Edit: I recently added an article on the physics of parabolic microphone gain: LINK.
When I was twelve I discovered astronomy and made my first optics purchase, a cheap, awful refracting telescope made by the K-mart subsidiary Focal. I knew I needed a more serious instrument, and soon became obsessed with something called the Dynascope RV-6 that was advertised in a full-page ad in every issue of Sky & Telescope magazine.
I subscribed to this magazine and every month I would thoughtfully leave the latest issue folded open to this page and helpfully place it where my parents would see it. The ad pictured above is from 1975; in 1979 the price had gone up to $279, which became my working definition of the amount of money separating me from true happiness.
My parents eventually agreed to buy it. Purchasing something via mail was an exciting rite that began with cutting along the dotted line of the little order form, and then grappling with the dreadful reality of “allow six to eight weeks for delivery.” To demand that anyone wait so long was an outrage.
The RV-6 was Newtonian reflector with a 6-inch primary mirror. When I first read that Newton’s invention used a parabolic mirror, I had no idea what that could mean. I procured texts on algebra and geometry from the library and found to my surprise that I could understand them with a little effort. The parabola was a curve captured by such a simple expression, yet it had a seemingly magical property in that parallel lines, or rays, falling perpendicular upon it would all be reflected to the same focus. I went parabolic and there was no going back, not in terms of astronomical telescopes, nor in fascination with the mathematics inherent in nature.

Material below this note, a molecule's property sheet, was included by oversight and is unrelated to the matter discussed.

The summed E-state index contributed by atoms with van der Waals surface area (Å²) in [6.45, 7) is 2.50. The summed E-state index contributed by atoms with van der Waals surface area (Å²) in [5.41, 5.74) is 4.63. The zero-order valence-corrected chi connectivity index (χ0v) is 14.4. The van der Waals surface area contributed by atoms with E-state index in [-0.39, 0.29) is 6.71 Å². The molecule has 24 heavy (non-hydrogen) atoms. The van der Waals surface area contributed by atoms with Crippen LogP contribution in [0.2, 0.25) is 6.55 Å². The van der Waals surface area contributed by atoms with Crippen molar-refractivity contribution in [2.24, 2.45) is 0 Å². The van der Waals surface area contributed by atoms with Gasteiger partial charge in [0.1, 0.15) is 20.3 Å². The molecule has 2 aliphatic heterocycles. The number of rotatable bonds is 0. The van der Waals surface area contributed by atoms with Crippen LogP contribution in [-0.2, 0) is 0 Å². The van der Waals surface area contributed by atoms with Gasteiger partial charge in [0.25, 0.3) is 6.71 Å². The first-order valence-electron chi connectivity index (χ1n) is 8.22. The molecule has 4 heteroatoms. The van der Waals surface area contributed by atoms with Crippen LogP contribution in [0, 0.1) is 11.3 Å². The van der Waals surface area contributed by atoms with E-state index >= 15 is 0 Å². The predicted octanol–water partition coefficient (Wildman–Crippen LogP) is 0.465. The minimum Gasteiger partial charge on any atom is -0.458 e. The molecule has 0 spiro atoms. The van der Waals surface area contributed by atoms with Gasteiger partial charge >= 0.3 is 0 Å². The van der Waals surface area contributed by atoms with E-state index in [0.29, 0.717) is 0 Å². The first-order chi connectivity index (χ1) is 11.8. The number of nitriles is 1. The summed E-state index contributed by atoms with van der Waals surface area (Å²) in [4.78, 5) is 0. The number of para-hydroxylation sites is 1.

Curiously, I had long resisted the urge to invest in a parabolic dish for audio. I’d been studying the available options for years, but keeping them at arm’s length. The idea of carting around such a massive instrument was unappealing. But just when I thought I’d finalized on a recording rig, it was clear it wasn’t the best setup for me. But because a long shotgun microphone inside a blimp is already bulky, it was getting me accustomed to sizable gear. It was a gateway drug, I suppose.
The Sennheiser MKH-416 microphone is great, but I’ve struggled to get enough separation between the bird and all the ambient noise that I seem to attract. Unless we are travelling, I don’t get to regularly leave suburbia and go far afield where the world is less noisy. I’m lucky that there is a large park near my home with a variety of habitats and often some good birds, but it is also rather busy with people, even before sunrise. Extreme directionality in a microphone is needed here.
I went with the Wildtronics Pro Mono parabolic with the integrated low self-noise microphone. I use this with the Zoom F3 32-bit digital recorder, and they match up wonderfully. I needn’t worry about gain settings since the F3 has effectively unlimited dynamic range. I get a large signal from the F3 output jack such that I only need to use a cheap set of earbuds to hone in on unseen birds. Another reason I had been leery of parabolics in the past was because I didn’t want to be saddled with bulky, hot, sweaty, over-the-ear headphones, as every image of a parabolic-wielding recordist would suggest is necessary. It isn’t.